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D.C. isn’t the only place where middle schools are a problem

DCPS Chancellor Kaya Henderson is working on a plan to improve the quality of the system’s middle schools. But there’s been a debate about how best to educate this age group for years. What can we learn from it?

D.C. isn’t the only place in the country fretting about middle schools. In New York, newly appointed schools chancellor Carmen Fariña is focusing on this sector as well, predicting that “if we get middle school right, the rest is going to be a piece of cake.” And one former Louisiana superintendent has called middle schools “the Bermuda triangle of education

“Middle school has been this overlooked, forgotten period for too long,” says Lynsey Wood Jeffries, chief executive officer of Higher Achievement, a nonprofit that works with middle school students.

While it may have been overlooked in some ways, educators have been experimenting with changing grade configurations for this cohort for over 50 years. Until the early 20th century, kindergarten-through-eighth grade schools were the norm. Junior high schools, serving seventh and eighth grade separately, became popular during the 1950s.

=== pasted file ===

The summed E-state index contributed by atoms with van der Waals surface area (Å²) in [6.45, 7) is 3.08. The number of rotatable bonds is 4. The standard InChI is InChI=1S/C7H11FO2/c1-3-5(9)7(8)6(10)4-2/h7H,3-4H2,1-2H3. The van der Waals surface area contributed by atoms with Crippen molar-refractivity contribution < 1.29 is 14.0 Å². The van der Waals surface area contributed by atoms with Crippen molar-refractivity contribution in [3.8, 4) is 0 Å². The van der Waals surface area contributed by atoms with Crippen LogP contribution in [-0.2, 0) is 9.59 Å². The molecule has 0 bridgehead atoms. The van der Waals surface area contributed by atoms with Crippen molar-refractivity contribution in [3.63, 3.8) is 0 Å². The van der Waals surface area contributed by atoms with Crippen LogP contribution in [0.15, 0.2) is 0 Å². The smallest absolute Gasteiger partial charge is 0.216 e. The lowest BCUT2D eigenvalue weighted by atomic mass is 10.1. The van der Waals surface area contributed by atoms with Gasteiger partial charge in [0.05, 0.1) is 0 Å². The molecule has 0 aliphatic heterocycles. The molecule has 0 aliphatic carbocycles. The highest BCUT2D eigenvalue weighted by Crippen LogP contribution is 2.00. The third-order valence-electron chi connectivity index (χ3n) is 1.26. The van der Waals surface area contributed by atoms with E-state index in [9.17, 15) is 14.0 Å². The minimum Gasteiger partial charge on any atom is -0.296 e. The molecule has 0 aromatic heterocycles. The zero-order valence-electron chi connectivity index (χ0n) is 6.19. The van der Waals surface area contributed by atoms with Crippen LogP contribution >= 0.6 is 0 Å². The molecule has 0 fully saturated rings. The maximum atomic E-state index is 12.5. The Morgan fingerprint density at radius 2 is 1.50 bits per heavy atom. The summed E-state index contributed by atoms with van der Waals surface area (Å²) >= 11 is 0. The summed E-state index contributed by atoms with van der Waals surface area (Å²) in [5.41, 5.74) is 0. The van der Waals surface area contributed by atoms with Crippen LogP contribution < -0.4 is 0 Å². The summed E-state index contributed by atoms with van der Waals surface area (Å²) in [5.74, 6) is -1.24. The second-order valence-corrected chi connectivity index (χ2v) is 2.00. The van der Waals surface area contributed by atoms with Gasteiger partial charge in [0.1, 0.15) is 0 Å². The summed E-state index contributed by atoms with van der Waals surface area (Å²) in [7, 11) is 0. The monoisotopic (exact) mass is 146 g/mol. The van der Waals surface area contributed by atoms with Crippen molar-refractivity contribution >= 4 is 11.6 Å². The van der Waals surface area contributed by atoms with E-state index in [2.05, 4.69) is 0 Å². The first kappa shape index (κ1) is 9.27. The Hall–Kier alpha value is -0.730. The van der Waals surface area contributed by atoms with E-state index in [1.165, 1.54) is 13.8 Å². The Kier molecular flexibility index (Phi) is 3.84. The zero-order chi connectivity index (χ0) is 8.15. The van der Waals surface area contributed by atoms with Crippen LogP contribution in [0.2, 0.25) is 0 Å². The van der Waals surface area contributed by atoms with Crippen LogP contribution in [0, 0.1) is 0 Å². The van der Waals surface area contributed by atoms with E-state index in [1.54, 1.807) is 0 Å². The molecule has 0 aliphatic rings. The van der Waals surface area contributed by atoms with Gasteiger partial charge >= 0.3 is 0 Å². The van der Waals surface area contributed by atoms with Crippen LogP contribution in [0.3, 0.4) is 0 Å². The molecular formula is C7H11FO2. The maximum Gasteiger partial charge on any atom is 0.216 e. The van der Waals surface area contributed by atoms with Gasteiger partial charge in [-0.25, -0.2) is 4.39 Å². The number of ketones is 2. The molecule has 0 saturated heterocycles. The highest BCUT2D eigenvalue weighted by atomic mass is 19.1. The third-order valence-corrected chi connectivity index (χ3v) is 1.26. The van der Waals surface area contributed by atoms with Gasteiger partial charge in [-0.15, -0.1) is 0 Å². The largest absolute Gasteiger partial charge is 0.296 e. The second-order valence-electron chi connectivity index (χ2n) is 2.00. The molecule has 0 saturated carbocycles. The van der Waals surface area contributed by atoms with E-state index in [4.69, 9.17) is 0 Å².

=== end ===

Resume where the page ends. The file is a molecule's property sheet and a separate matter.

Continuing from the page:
Then in the ’60s, middle schools that started at sixth or sometimes fifth grade became trendy. More recently there’s been a movement back to K-8 schools (DCPS calls them “education campuses”). But none of these configurations seem to have provided the magic formula.

[Continue reading Natalie Wexler’s post at Greater Greater Education.]

Natalie Wexler is the editor of Greater Greater Education and a member of the board of the D.C. Scholars Public Charter School. The Local Blog Network is a group of bloggers from around the D.C. region who have agreed to make regular contributions to All Opinions Are Local.



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